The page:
As thinking and feeling creatures, we tend to carry with us a collection of emotions that often directly correlate to thoughts in our heads.
Take a minute and think back to an important happening or event in your life, e,g,. your child’s graduation, your wedding, the birth of niece, that major car accident you were in, getting fired, getting blamed, etc. The emotions that might accompany these are pride, excitement, hope, fear, anger, and shame, and to be fair, depending on the circumstances, those “common” emotions may vary.
Regardless of how your felt at those moments, it is likely you felt something because when there is an event of significance, we–as thinking and feeling creatures–encode that moment in time in a memory that “sticks” better if both thought and emotion are paired in the making of said memory.
Now consider those times in your life when you’ve heard about another person’s “important happening.” It is likely that you layered your own emotional veneer on that person’s experience. For example, you hear about your cousin getting married and you think, “Oh how wonderful for him” because you had a fantastic wedding day followed by years of marital bliss, or your friend tells you about she was fired and you think, “I wonder what she did wrong” because the time you got fired you were seriously under-performing and deserved to be let go.
But is it possible that your cousin is getting married because in a drunk stupor he impregnated his not-so-fantastic girlfriend who is, in essence, forcing him into marriage? Not so “wonderful” for him now, huh? Could it be that your friend got fired for complaining about sexual harassment and, in fact, did “nothing wrong”?
When we think and feel for ourselves, we have licence to pair any number emotions to our own existential experience. When we hear about the experiences of others, we have no entitlement to presume we know how that person encodes her experience of the event.
The idea of “putting yourself in someone else’s shoes” is endorsed to encourage compassion.
And yet, on the flip side of that adage, when we teach our children to be considerate, we often say things like, “Treat your friend in the same way you’d like to be treated.”
These are opposite approaches. From one side of our sage-like mouths we say, “Step into that person’s life and try to see things from her perspective,” from the other side, we say, “Think of yourself, and then behave toward others in the way you want people to behave toward you.”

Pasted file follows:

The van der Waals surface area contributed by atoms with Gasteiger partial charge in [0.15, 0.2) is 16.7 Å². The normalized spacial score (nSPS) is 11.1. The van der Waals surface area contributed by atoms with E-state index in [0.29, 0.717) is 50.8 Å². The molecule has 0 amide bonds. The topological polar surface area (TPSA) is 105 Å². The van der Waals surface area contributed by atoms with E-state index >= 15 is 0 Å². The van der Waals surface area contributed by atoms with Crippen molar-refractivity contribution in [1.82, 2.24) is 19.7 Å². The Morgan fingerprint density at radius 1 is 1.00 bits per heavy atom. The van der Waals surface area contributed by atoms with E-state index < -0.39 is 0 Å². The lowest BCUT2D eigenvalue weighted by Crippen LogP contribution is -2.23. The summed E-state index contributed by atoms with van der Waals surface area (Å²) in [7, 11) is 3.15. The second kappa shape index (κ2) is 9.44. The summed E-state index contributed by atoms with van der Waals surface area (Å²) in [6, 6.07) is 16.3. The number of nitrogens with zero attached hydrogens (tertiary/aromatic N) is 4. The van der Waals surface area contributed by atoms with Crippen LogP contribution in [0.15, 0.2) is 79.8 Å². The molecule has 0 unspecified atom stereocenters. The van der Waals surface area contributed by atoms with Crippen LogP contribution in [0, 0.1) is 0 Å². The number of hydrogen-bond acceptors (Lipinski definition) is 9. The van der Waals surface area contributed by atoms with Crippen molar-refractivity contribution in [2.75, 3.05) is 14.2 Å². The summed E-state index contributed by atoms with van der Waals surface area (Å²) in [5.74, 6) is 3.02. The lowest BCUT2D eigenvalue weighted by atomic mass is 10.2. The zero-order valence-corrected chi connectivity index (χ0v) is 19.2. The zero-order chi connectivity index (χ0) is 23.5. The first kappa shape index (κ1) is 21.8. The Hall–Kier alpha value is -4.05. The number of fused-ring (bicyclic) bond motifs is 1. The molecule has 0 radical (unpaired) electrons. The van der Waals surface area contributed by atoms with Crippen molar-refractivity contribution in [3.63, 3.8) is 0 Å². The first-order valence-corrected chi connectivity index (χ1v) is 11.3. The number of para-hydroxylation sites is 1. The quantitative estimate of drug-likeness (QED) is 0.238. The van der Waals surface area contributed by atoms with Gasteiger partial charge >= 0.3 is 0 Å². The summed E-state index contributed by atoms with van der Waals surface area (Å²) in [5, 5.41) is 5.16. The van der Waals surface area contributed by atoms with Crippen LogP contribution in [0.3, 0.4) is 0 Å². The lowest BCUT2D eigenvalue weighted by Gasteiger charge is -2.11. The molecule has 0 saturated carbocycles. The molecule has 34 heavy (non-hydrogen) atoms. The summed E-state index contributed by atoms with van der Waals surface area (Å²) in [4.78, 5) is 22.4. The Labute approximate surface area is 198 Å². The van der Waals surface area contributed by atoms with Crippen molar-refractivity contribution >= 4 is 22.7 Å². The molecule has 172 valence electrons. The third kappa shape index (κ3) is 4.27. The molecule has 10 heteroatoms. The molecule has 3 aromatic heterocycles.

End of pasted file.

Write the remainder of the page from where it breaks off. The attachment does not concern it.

It’s very confusing for children, who are trying to navigate social relationships, to have to apply two opposing techniques. What one works better? Does either work at all?
I think a childhood full of this fragmented approach to “understanding others” and “being a good friend” results in adults believing themselves to be in a position to assume how others feel and more often than not, those assumptions are wrong.
Not all graduations, weddings, and births are hope-endorsing events. Some graduations mark the end of something bad rather than the start of something good. Some weddings memorialize the end of a life better lived independent and the start of resent and possible violence. Not all babies are healthy, fully-formed, or even breathing when they arrive.
A major car accident could be a life-changing event that leaves the driver both an amputee and a champion for making every day count. A pink slip and demand to “clear out your desk by five o’clock” could be the springboard into a career of meaningfulness and reward. Being the scapegoat in a scandal can result in the blamed party channeling her energies into a cathartic and outspoken creative outlet.
In a world where we endorse to our children that “everyone is different” and “everyone is special,” we ought to hold fast to those aphorisms and regard the adult lives of others with the a respect for individuality and uniqueness.
We ought to remember that shoes come in different sizes and styles, and there are some of us who may simply prefer to go barefoot.